There is a Swedish saying that you should leave a party when it is at its best. That's according to Olof Stenhammar, the founder and chairman of OMX, the Nordic Exchange and technology company that Nasdaq
The standard story
Each new exchange acquisition is accompanied by a standard story for investors, and Nasdaq's acquisition of OMX follows the same plot. Chapter One is diversification. Buying OMX diversifies Nasdaq's revenue stream away from U.S. equities. Adding OMX's derivatives system enhances Nasdaq's multi-asset trading capabilities. Chapter Two is revenue synergies, slated at $50 million per year for the Nasdaq/OMX combination. These will come from cross-selling the other's services including, for example, European sales of Nasdaq products and dual listings. Chapter Three is cost synergies, estimated at $100 million a year. These will come from rationalizing technology systems, platforms, and real estate. But then the plot twists.
The new exchange equation
OMX operates an unusual model for an exchange, which we can call the new exchange equation. Nearly half of its revenue is earned the traditional way, offering listing and trading services, in the Nordic exchange. Geographically, this business covers Stockholm, Helsinki, Copenhagen, and Iceland. Selling data about the trading on the exchange -- called information services -- is also typical for an exchange, at around 17% of revenue.
Where OMX really differs is the 35% of revenue earned in its market technology business. As Greifeld pointed out in the investor call, this is a unique asset in the exchange world -- the only operation close is the Atos Euronext structure, now part of NYSE Euronext
OMX's market technology group is arguably the leading provider of exchange technology in the world, providing trading software to 60 exchanges. Prominent users include International Securities Exchange Holdings
The biggest trend is that technology is the heart of the modern exchange. With the need for multi-asset trading and regulatory changes, such as Regulation NMS in the U.S. and MiFID in Europe, the pressure on exchange technologies is intense. Additional trends include exchange consolidation, which requires integration and often replacement of old systems. Plus, emerging markets want their own national exchanges, and are ill-disposed to build their own trading systems.
I dream of Genium
OMX is well-positioned for these trends. In February 2007, it released a new trading system, Genium, designed to be the world's fastest trading platform, offering high flexibility and a complete set of trading and post-trading services. In the past two years, OMX has invested nearly $60 million in its market technology business, mostly in Genium. It expects to spend around $19 million a year, or 10% of revenue, on technology research and development in the future. State of the art trading platforms require substantial investments, which will encourage most exchanges to buy their technology from outside suppliers, such as Nasdaq/OMX.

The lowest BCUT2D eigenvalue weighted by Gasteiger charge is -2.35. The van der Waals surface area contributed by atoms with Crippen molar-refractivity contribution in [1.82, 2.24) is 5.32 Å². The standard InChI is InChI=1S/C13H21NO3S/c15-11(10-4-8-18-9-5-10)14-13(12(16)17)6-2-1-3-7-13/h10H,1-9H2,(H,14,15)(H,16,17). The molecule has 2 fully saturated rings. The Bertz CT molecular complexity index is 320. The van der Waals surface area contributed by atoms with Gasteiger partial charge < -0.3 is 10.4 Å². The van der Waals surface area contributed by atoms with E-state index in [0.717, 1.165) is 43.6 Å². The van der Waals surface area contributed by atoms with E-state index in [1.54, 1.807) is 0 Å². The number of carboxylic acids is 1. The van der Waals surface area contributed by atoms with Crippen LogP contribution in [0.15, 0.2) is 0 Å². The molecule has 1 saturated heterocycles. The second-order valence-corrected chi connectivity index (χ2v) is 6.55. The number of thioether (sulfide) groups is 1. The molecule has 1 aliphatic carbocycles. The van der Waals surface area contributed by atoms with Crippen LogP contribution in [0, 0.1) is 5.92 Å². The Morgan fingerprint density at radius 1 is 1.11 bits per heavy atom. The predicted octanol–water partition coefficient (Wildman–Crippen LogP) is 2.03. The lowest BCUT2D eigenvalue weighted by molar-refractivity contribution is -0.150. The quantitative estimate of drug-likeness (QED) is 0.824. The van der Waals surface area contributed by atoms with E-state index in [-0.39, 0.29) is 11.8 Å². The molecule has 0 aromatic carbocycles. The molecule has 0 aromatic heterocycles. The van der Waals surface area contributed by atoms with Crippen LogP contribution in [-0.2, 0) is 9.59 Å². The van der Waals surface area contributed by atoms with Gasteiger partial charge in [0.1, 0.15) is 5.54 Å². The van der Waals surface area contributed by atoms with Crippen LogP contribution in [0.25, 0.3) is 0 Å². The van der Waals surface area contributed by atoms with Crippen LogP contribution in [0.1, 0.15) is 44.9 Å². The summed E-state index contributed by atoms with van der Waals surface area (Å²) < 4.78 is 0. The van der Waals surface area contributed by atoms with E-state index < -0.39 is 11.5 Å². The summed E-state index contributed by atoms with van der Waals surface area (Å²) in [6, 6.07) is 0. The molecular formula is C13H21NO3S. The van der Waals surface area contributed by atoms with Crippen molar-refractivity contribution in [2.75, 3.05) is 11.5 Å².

Nasdaq/OMX will recoup the investment in Genium by using the platform in the Nordic Exchange and hooking Nasdaq's INET system to it. The platform can then be offered to the group's 60 exchange customers to create what Greifeld calls a "virtual global exchange."
Overall, acquiring OMX is a strong deal for Nasdaq. It allows Nasdaq to exploit the new exchange equation, and the price paid is fair compared with some recent exchange transactions. But there are dark forces threatening all the exchanges, especially in equities trading.
Dark liquidity pools are the first dark force. These are internal crossing networks, where large broker-dealers match trade orders internally, but do not display quotes to the market. Most of the top investment banks have one, including Goldman Sachs
The next dark force is the reaction of the exchange's best customers to the go-go, for-profit exchange model. Many seem to prefer the old utility model, where members owned the exchanges, and trading services were provided at cost plus a modest profit for reinvestment. Examples include the planned Project Turquoise in Europe, a consortium of large investment banks that plan to build a multilateral trading facility --- effectively an exchange -- to trade cash equities. Also, the major investment banks are enthusiastic users of, and investors in, Nasdaq-killer BATS Trading. Just this week, BATS raised another $45 million from investors including Citigroup
BATS Trading, based in Kansas, raises the final dark force: the cost of technology. Despite investing only $8 million in technology last year, BATS now handles around one-tenth of all trades in Nasdaq-listed securities. Exchanges will need to take a rigorous, investment-based approach to future technology spending and consider the most cost-effective options, whether it is Kansas or India.
The exchange consolidation party is still in full swing, but investors should remain extremely clear-headed.
Global Gains lead analyst Bill Mann departs for China, India, and Taiwan on June 2 in search of new investment opportunities in some of the world's fastest-growing economies. Get updates and analysis live from the field by sending Bill an email at BillTrip@Fool.com.
Nasdaq is an Inside Value recommendation, and NYSE Euronext is a Rule Breakers recommendation.